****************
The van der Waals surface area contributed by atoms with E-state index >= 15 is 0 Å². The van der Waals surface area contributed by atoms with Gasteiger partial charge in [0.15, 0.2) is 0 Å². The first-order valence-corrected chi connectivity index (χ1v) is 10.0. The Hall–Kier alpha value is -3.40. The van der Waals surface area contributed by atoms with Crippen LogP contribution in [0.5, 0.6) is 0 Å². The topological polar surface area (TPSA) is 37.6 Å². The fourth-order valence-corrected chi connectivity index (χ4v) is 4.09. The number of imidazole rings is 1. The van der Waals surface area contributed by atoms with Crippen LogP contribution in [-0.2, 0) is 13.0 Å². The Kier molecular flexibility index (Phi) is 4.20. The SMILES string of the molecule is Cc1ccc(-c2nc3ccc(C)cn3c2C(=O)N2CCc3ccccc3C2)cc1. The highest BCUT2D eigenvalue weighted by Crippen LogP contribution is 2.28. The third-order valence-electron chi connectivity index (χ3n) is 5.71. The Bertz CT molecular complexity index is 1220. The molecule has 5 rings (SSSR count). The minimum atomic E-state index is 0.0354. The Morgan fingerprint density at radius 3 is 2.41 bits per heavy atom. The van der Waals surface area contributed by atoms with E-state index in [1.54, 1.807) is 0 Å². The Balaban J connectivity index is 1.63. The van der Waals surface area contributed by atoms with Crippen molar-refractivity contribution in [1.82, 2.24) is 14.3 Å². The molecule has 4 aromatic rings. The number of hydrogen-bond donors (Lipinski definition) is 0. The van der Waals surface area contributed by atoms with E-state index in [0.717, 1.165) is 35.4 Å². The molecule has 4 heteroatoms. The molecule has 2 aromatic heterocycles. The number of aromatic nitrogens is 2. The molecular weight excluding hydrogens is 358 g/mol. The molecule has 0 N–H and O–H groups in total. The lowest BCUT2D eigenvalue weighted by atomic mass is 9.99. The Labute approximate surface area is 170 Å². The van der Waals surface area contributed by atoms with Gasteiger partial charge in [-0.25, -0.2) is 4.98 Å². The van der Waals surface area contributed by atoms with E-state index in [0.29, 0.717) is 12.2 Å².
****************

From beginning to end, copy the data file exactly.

The van der Waals surface area contributed by atoms with E-state index >= 15 is 0 Å². The van der Waals surface area contributed by atoms with Gasteiger partial charge in [0.15, 0.2) is 0 Å². The first-order valence-corrected chi connectivity index (χ1v) is 10.0. The Hall–Kier alpha value is -3.40. The van der Waals surface area contributed by atoms with Crippen LogP contribution in [0.5, 0.6) is 0 Å². The topological polar surface area (TPSA) is 37.6 Å². The fourth-order valence-corrected chi connectivity index (χ4v) is 4.09. The number of imidazole rings is 1. The van der Waals surface area contributed by atoms with Crippen LogP contribution in [-0.2, 0) is 13.0 Å². The Kier molecular flexibility index (Phi) is 4.20. The SMILES string of the molecule is Cc1ccc(-c2nc3ccc(C)cn3c2C(=O)N2CCc3ccccc3C2)cc1. The highest BCUT2D eigenvalue weighted by Crippen LogP contribution is 2.28. The third-order valence-electron chi connectivity index (χ3n) is 5.71. The Bertz CT molecular complexity index is 1220. The molecule has 5 rings (SSSR count). The minimum atomic E-state index is 0.0354. The Morgan fingerprint density at radius 3 is 2.41 bits per heavy atom. The van der Waals surface area contributed by atoms with E-state index in [1.54, 1.807) is 0 Å². The Balaban J connectivity index is 1.63. The van der Waals surface area contributed by atoms with Crippen molar-refractivity contribution in [1.82, 2.24) is 14.3 Å². The molecule has 4 aromatic rings. The number of hydrogen-bond donors (Lipinski definition) is 0. The van der Waals surface area contributed by atoms with E-state index in [0.717, 1.165) is 35.4 Å². The molecule has 4 heteroatoms. The molecule has 2 aromatic heterocycles. The number of aromatic nitrogens is 2. The molecular weight excluding hydrogens is 358 g/mol. The molecule has 0 N–H and O–H groups in total. The lowest BCUT2D eigenvalue weighted by atomic mass is 9.99. The Labute approximate surface area is 170 Å². The van der Waals surface area contributed by atoms with Gasteiger partial charge in [-0.25, -0.2) is 4.98 Å². The van der Waals surface area contributed by atoms with E-state index in [0.29, 0.717) is 12.2 Å².